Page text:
A better understanding of engrafted stem cells in situ is required before we progress towards their successful clinical application in therapies. Research in Nature Communications assesses the safety and efficacy of neural stem/progenitor cells (NSPCs), and finds their behaviour differs when engrafted into rats from that predicted by experiments in cell culture.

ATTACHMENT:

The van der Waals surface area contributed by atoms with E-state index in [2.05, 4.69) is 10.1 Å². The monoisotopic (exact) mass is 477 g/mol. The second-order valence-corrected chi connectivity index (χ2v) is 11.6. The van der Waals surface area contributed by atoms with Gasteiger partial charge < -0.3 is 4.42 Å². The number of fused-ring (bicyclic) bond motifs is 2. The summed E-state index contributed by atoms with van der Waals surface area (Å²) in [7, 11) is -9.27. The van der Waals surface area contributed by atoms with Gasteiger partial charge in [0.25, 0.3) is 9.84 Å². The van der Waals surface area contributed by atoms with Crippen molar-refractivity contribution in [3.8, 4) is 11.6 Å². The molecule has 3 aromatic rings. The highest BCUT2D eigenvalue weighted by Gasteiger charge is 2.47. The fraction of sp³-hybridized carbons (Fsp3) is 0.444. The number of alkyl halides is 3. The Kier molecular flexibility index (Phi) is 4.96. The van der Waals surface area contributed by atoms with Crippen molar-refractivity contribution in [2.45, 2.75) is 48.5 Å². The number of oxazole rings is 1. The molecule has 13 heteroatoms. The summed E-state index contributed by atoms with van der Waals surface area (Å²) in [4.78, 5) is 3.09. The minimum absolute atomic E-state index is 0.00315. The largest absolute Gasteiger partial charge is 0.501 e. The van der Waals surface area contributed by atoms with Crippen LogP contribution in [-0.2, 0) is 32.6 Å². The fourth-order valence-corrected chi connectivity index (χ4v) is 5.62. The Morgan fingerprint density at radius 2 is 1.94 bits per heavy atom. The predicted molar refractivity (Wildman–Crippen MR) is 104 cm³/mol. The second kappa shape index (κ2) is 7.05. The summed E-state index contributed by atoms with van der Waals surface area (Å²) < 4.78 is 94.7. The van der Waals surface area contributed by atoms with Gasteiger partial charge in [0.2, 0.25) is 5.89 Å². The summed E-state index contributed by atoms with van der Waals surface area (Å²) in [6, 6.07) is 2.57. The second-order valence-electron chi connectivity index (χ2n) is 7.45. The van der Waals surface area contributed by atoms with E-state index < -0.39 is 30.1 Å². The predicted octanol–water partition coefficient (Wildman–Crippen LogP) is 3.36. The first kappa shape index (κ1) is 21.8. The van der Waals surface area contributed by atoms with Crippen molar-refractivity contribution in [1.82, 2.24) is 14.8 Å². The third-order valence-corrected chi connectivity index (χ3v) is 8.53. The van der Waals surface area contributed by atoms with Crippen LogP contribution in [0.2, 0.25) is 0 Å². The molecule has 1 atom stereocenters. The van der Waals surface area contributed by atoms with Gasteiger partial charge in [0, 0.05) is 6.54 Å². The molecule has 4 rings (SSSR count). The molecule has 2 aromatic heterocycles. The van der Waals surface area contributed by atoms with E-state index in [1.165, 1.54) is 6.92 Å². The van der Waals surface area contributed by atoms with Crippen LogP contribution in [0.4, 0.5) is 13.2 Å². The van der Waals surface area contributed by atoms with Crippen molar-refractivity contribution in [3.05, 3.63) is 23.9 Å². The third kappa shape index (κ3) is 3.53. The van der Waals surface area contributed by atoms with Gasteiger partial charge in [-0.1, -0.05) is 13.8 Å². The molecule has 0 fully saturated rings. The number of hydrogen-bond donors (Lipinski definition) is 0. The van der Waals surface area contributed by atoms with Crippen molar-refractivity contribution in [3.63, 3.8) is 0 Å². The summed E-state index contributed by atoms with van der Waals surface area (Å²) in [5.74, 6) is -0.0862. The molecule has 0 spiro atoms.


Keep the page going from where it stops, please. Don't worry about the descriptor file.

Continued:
NSPC transplantation is a promising treatment for neurodegenerative disorders, but until now researchers have not analysed their profile after transplantation. Seiji Okada and colleagues evaluated, and compared, the cellular properties of the cells pre-transplantation, after seven days in culture, in naive, and in injured spinal cord in mice. Using bioimaging, flow-cytometric isolation and ultra-high-throughput RNA sequencing they show that although the cells had beneficial effects on spinal cord injury, their behaviour differed significantly from predictions based on work in cell cultures. The results highlight the vulnerability of these cells to their environment, but emphasise the importance of further analysis before the advance of stem cell based therapies.